They were produced and stabilized by Galvis, who affixed them to a special material. This made the catalyst more durable and made it a more efficient means for converting biogas into the bio-based building blocks, including ethylene and propylene. Process efficiency is a rate of about 60 percent lower olefins by carbon weight of the final products.
The catalyst's production depends on the Fischer-Tropsch synthesis, which has been used in the creation of fuels and chemicals, and is crucial in turning biomass into plastics. (You can access a video describing and illustrating this synthesis and its importance to the new catalyst here.)
The Utrecht University research team expects to continue developing the catalyst with the help of Dow Benelux. Still to be done are larger-scale testing and pilot projects. The team expects the first products made with the new technology to be launched over the next few years.
@Dave Palmer, I find it difficult to take your comment seriously when your avatar is of an iron smelter. Transforming iron oxide into iron and steel using mixtures of toxic iron, aluminum, bismuth, boron, chromium, copper, lead, manganese, molybdenum, nickel, silicon, sulfur, titanium, tungsten, and vanadium and then shaping that steel into tanks, swords, missiles, and knives...
It's amazing how those evil scientists and engineers take what Nature has made and turn it into killing machines.
@William K.: To say that the existence of fossil fuels justifies using them -- at rates which astronomically outpace their rates of natural replenishment -- without regard for the environmental consequences is kind of like saying that the existence of beer justifies being an alcoholic.
Nature has also blessed the Earth with an abundance of arsenic, lead, cadmium, and other toxic metals. I don't think that means that we ought to feed them to our kids.
I'd also say that being able to do in a matter of hours or minutes what nature takes millions of years to do (namely, converting biomass into hydrocarbons) is a pretty significant accomplishment.
Converting biomass into syngas, and converting syngas into hydrocarbons via a Fischer-Tropsch process, are not new things. What's new here is a more efficient catalyst, which might allow this to be done much more economically.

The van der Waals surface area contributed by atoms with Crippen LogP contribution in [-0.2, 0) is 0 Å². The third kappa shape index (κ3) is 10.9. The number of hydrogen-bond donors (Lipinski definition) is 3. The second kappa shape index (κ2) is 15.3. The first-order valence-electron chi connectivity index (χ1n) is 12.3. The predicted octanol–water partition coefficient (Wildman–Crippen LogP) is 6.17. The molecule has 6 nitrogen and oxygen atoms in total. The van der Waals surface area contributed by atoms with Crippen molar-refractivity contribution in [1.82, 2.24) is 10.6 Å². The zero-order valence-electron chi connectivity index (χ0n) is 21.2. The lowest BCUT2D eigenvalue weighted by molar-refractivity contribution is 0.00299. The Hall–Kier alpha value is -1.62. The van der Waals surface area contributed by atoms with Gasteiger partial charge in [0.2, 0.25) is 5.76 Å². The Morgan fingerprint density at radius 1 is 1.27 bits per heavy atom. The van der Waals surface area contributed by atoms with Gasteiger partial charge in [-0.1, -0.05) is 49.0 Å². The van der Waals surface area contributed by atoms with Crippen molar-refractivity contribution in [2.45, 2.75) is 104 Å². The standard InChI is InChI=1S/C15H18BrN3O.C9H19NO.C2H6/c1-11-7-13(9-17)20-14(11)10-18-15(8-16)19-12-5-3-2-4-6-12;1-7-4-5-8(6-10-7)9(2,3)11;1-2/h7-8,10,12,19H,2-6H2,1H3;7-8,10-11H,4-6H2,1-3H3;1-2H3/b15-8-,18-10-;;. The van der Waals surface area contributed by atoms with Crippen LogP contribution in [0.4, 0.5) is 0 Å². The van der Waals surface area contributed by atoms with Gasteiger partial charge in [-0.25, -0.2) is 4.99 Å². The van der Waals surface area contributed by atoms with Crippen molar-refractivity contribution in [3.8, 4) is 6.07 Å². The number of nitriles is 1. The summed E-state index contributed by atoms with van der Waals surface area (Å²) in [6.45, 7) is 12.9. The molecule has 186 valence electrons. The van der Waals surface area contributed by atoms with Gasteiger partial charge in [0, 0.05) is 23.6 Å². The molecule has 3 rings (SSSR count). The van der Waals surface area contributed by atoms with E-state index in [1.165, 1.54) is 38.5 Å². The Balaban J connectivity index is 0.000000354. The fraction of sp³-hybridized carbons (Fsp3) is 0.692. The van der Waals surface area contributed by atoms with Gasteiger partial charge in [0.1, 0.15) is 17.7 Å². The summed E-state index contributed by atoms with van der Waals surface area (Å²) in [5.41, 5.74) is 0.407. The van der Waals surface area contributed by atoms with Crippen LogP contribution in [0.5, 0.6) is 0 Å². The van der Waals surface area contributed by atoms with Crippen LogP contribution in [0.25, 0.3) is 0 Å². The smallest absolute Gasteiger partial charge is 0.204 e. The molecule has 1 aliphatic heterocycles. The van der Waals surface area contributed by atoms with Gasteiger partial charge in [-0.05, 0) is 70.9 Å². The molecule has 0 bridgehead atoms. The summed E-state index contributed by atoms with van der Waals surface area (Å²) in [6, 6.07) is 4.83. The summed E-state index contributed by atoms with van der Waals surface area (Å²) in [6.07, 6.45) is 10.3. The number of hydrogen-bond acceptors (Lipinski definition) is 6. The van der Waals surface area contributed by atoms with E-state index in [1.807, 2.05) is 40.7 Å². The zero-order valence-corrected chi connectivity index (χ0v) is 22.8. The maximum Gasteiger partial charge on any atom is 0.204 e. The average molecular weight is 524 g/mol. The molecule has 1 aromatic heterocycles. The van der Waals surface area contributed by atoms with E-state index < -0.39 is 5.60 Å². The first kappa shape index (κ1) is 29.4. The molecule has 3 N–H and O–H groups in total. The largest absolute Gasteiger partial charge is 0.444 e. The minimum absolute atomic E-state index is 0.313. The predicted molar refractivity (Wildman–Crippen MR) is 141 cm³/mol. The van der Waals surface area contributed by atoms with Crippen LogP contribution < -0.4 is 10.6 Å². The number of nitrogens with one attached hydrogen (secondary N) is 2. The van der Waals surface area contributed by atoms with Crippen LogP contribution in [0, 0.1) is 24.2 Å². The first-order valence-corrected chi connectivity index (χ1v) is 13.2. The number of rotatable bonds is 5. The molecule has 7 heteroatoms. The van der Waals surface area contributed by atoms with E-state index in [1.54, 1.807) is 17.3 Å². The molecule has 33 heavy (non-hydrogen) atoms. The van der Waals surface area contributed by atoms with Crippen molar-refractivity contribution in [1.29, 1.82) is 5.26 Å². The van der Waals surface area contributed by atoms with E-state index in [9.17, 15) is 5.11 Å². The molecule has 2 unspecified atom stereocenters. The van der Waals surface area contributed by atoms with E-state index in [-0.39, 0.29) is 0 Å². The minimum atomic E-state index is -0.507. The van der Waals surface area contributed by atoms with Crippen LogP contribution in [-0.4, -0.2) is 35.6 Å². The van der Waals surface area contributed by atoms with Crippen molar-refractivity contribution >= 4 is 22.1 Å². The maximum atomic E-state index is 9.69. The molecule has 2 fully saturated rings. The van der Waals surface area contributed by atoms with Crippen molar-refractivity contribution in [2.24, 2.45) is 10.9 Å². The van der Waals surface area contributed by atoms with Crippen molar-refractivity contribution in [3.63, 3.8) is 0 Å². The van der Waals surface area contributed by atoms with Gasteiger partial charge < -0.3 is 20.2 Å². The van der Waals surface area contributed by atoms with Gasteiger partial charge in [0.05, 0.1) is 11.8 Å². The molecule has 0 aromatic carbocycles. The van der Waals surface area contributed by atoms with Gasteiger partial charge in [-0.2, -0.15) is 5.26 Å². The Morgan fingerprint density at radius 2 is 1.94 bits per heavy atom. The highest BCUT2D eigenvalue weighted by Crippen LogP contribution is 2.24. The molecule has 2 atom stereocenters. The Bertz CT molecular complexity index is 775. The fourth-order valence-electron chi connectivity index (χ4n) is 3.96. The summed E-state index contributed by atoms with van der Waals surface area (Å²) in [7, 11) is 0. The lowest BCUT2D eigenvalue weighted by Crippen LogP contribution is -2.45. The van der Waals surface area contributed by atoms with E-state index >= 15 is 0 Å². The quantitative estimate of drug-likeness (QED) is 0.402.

In a related development, the University of Minnesota has developed a new catalyst for the first step of the process (converting biomass into syngas). Bringing these two technologies together might make the production of hydrocarbons from biomass fairly simple and cheap -- eventually, maybe even cheaper than extracting them from geological sources.
Alex, I keep having the same experience, finding and writing about these new discoveries and/or possible technologies. That's especially true since I've been a sci-fi fan since age 11. The future is here.
becksint, thanks for the feedback from another part of the world. It's certainly an alternative to biodegrading without managed composting, which is what would happen eventually to waste plant material that gets dumped. JIm, the point of using renewable resources like plant material for manufacturing plastics or fuels is to replace the ones we're either running out of and/or that are toxic, such as coal and petroleum. Of course, if we decided we didn't need so much fuel, or could somehow make it out of solar and wind sources, then we could just leave all that plant material to biodegrade. I do wonder what happens if we start diverting huge amounts of plant material from ecosystems that depend on them to produce things like food and water.
Thanks, Ann. Those two wow's make sense. I would imagine the wood, branches, etc. would be waste, thus this technology would recycle them. I would also guess this waste would be less expensive simply because it's waste and doesn't cost $108 a barrel before processing.
Rob, this is a discovery with two major "wow"s: 1) basically a "it's not made from food crops and doesn't compete with them for agricultural land" alternative, which we've already seen in some bioplastics. But at least as important, it's also different because instead of multiple steps to go from plants to oil, there's only 1 (or 2, depending on how you count). So it's more efficient, therefore less expensive and faster.
Overall, seems like a step into a science fiction movie.If I follow the chemistry correctly, the big deal is the creation of engineered resins from a renewable natural resource.But on the down side, it seems like science has morphed an entity that was once biodegradable, and stabilized it such that it will never decompose. I guess like everything, it's a knife that cuts both ways.
Samsung's Galaxy line of smartphones used to fare quite well in the repairability department, but last year's flagship S5 model took a tumble, scoring a meh-inducing 5/10. Will the newly redesigned S6 lead us back into star-studded territory, or will we sink further into the depths of a repairability black hole?
In 2003, the world contained just over 500 million Internet-connected devices. By 2010, this figure had risen to 12.5 billion connected objects, almost six devices per individual with access to the Internet. Now, as we move into 2015, the number of connected 'things' is expected to reach 25 billion, ultimately edging toward 50 billion by the end of the decade.
NASA engineer Brian Trease studied abroad in Japan as a high school student and used to fold fast-food wrappers into cranes using origami techniques he learned in library books. Inspired by this, he began to imagine that origami could be applied to building spacecraft components, particularly solar panels that could one day send solar power from space to be used on earth.
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